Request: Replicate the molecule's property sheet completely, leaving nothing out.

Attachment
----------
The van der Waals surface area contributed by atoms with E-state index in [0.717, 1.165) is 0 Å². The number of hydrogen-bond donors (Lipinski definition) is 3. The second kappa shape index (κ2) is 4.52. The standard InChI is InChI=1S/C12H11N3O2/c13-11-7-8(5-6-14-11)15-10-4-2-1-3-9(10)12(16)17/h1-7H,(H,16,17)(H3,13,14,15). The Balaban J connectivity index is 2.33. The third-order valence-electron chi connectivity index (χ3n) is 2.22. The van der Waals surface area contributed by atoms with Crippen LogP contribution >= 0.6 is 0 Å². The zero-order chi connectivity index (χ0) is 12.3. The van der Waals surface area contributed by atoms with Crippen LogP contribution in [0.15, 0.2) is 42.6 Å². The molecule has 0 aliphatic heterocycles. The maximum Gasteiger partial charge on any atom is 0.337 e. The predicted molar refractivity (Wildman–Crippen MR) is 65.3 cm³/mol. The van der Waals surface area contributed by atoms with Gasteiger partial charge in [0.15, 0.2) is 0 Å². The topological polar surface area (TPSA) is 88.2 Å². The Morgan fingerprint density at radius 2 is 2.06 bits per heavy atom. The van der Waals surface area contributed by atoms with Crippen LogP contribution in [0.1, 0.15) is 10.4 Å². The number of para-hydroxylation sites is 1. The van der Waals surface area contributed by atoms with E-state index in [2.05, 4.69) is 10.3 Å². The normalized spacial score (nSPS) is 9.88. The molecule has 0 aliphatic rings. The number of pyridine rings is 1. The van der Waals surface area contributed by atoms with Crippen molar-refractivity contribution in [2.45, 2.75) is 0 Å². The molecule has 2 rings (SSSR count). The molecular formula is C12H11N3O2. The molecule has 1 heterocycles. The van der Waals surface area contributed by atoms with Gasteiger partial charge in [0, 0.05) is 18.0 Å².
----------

The van der Waals surface area contributed by atoms with E-state index in [0.717, 1.165) is 0 Å². The number of hydrogen-bond donors (Lipinski definition) is 3. The second kappa shape index (κ2) is 4.52. The standard InChI is InChI=1S/C12H11N3O2/c13-11-7-8(5-6-14-11)15-10-4-2-1-3-9(10)12(16)17/h1-7H,(H,16,17)(H3,13,14,15). The Balaban J connectivity index is 2.33. The third-order valence-electron chi connectivity index (χ3n) is 2.22. The van der Waals surface area contributed by atoms with Crippen LogP contribution >= 0.6 is 0 Å². The zero-order chi connectivity index (χ0) is 12.3. The van der Waals surface area contributed by atoms with Crippen LogP contribution in [0.15, 0.2) is 42.6 Å². The molecule has 0 aliphatic heterocycles. The maximum Gasteiger partial charge on any atom is 0.337 e. The predicted molar refractivity (Wildman–Crippen MR) is 65.3 cm³/mol. The van der Waals surface area contributed by atoms with Gasteiger partial charge in [0.15, 0.2) is 0 Å². The topological polar surface area (TPSA) is 88.2 Å². The Morgan fingerprint density at radius 2 is 2.06 bits per heavy atom. The van der Waals surface area contributed by atoms with Crippen LogP contribution in [0.1, 0.15) is 10.4 Å². The number of para-hydroxylation sites is 1. The van der Waals surface area contributed by atoms with E-state index in [2.05, 4.69) is 10.3 Å². The normalized spacial score (nSPS) is 9.88. The molecule has 0 aliphatic rings. The number of pyridine rings is 1. The van der Waals surface area contributed by atoms with Crippen molar-refractivity contribution in [2.45, 2.75) is 0 Å². The molecule has 2 rings (SSSR count). The molecular formula is C12H11N3O2. The molecule has 1 heterocycles. The van der Waals surface area contributed by atoms with Gasteiger partial charge in [0, 0.05) is 18.0 Å².